Review | Savages

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SAVAGES @ The Shacklewell Arms, London 29 May 

“In some inland post feel the savagery, the utter savagery, closed round you – all that mysterious life of the wilderness that stirs in the hearts of the wild. There’s no initiation either into such mysteries. We have to live in the midst of the incomprehensible, which is detestable. And it has a fascination, too, which goes to work upon us; the fascination of the abomination. Imagine the growing regrets, the longing to escape, the powerless disgust, the surrender.” Joseph Conrad, ‘Heart of Darkness’

Buzz bands are in a tricky position. While the music scene is much more open, much less sectarian than it used to be, bands buoyed up on a wave of media flurry and management push have to face the increasing dangers of our famous-for-fifteen-fickle-seconds cultural attention span. We all know the window of pop-fortune-ity might not be open for long before the next-next big thing. But on the evidence so far, Savages could prevail, and those of us who refuse to let caution become cynicism can readily recognise the substance beneath the spotlight.

Savages are an ambitious new London-based rock band led by Jehnny Beth (vocals) and Gemma Thompson (guitar), with bassist Ayse Hassan and Faye Milton on drums. They’ve been performing for no more than 5 months, yet seemingly every one of their dozen gigs has been reviewed or you-tubed, while their debut single ‘Husbands’ (b/w Flying to Berlin), just released digitally on 28 May, has brought that attention into finer focus. Savages have been called a ‘post-punk’ group, they’ve been given many names, as if we’re supposed to be yearning for bands to tick the boxes of X crossed with Y rather than artists with a new angle on the universe. As an all-woman band you can imagine and you can read for yourselves elsewhere all the usual comparisons with femme-punk icons from a century ago, but you’ll get none of that here. Why should female musicians have to work cramped between such narrow horizons of expectation, categorized before they even crystallize, when male musicians never have to deal with that pinpointed pressure?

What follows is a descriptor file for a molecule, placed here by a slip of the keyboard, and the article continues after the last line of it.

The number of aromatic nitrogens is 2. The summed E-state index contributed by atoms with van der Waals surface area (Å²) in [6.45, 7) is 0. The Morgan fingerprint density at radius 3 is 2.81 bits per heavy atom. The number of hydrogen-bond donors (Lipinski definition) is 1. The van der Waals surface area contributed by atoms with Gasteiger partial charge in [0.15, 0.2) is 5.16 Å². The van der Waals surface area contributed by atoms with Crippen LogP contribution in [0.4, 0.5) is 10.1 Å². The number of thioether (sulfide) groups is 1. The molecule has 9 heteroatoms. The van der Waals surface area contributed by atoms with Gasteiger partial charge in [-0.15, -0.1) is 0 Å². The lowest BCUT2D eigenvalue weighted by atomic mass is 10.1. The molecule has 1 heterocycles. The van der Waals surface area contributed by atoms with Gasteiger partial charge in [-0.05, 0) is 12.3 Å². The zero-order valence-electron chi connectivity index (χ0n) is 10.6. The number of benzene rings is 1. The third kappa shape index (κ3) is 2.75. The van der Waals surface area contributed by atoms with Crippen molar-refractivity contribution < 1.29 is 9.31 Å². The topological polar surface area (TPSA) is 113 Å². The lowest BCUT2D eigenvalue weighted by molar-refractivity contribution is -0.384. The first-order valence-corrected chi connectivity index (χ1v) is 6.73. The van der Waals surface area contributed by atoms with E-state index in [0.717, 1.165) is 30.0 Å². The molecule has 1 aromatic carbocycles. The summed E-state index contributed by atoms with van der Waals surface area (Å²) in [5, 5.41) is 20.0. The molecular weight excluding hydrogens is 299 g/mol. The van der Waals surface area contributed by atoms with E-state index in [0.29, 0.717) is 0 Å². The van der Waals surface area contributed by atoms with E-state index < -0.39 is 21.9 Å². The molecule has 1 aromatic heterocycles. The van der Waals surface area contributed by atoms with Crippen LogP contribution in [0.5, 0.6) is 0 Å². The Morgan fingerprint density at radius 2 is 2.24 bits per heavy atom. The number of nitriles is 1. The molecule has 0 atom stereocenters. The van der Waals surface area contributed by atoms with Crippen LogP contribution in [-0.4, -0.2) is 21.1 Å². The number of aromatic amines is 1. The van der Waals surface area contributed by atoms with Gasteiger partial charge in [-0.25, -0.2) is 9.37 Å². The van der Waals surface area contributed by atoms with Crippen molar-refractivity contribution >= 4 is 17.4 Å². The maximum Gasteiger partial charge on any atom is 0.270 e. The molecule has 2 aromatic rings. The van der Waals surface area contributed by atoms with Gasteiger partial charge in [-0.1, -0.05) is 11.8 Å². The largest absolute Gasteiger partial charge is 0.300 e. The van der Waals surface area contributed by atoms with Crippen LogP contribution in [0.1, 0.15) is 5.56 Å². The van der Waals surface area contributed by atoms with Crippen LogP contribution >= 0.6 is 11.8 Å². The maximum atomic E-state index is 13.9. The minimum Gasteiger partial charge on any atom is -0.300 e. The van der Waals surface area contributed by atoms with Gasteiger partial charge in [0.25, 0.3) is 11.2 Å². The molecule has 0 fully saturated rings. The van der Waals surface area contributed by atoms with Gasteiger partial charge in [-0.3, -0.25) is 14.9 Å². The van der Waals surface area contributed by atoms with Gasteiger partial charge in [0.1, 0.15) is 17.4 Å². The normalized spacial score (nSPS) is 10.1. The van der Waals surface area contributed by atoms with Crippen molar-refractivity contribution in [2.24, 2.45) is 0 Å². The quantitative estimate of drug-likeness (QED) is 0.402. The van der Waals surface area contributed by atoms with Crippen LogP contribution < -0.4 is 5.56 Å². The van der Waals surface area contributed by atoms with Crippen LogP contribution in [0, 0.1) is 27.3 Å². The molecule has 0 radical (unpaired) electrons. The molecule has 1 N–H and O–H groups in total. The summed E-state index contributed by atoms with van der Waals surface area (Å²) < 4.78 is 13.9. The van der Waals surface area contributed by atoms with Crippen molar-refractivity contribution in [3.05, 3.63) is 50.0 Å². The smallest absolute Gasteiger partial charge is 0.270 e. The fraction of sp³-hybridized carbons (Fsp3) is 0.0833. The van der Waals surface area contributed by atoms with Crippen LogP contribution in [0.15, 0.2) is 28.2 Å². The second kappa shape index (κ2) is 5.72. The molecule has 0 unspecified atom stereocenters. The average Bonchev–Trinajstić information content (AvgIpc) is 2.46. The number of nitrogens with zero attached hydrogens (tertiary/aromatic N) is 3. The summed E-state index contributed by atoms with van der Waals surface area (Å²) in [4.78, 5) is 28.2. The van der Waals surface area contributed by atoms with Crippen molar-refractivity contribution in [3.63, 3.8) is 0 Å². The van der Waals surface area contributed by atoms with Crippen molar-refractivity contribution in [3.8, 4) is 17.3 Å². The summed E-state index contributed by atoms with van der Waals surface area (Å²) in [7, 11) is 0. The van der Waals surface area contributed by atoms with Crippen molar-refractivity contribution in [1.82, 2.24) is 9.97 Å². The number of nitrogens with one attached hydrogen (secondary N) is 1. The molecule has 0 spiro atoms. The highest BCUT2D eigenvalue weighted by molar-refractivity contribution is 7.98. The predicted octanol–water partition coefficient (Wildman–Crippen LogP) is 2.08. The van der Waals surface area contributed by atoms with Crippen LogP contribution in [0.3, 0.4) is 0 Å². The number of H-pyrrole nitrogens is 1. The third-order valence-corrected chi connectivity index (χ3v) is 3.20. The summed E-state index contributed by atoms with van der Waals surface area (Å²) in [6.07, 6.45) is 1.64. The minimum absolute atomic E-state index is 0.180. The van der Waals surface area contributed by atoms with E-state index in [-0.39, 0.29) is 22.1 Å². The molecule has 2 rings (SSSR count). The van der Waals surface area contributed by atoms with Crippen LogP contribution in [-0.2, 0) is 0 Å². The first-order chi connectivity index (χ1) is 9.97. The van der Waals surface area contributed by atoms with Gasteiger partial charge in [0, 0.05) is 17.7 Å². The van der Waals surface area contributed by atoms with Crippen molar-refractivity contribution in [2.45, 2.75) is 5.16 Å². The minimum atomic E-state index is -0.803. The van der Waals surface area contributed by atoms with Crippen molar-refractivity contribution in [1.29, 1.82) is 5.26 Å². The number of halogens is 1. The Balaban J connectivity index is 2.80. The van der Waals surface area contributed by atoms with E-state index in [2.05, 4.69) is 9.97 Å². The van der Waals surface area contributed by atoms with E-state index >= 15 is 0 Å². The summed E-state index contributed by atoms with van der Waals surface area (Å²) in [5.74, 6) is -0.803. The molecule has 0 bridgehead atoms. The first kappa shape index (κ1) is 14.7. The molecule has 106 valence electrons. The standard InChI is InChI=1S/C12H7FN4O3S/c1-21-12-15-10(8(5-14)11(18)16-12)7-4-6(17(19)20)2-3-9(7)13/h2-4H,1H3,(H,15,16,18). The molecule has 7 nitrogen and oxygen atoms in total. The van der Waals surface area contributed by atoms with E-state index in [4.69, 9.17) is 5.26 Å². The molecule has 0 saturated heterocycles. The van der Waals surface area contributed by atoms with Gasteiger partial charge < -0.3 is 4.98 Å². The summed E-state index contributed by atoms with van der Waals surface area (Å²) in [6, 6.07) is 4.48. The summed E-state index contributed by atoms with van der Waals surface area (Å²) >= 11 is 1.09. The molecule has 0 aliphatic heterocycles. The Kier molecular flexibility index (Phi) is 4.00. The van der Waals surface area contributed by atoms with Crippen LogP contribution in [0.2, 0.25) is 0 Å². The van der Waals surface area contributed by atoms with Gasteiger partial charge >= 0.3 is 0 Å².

The rear room of the Shacklewell Arms is a sepulchral cavern ringed by mirrors and arched alcoves. Lugubrious electro filters through the half-light while clouds do the looped-mushroom on the slide projector. This being Dalston there is the usual contingent of punters who spend more money on their hair in a month than I do on food, but in truth it’s a varied crowd, good-natured and free of artifice. The artifice will be on stage, and deliberately so: Savages take a consciously theatrical approach to performance and the calculated construction of emotional topography; every band does so, of course, but in an almost Industrial strategy, Savages are sharing their secrets. In the end there are no spoilers because in the moment, it’s as real as anything.

Tonight’s soundcheck is a taut bass and drum tattoo to a demented click-track. We’re not kept waiting though, and after a brief pause Savages are back on stage. Wasting no time on ceremony, they grab their instruments and launch into ‘I Am Here’. Tribal drums, metronomic bass and impassioned vocals will be the order of the evening. Contoured feedback arcs off the stone walls as Jehnny surveys the crowd. Pensive but full-on, in austerity attire and cropped coiffure, she assaults the songs with military precision, the band galvanized by the urgent power of their music and our affirmation.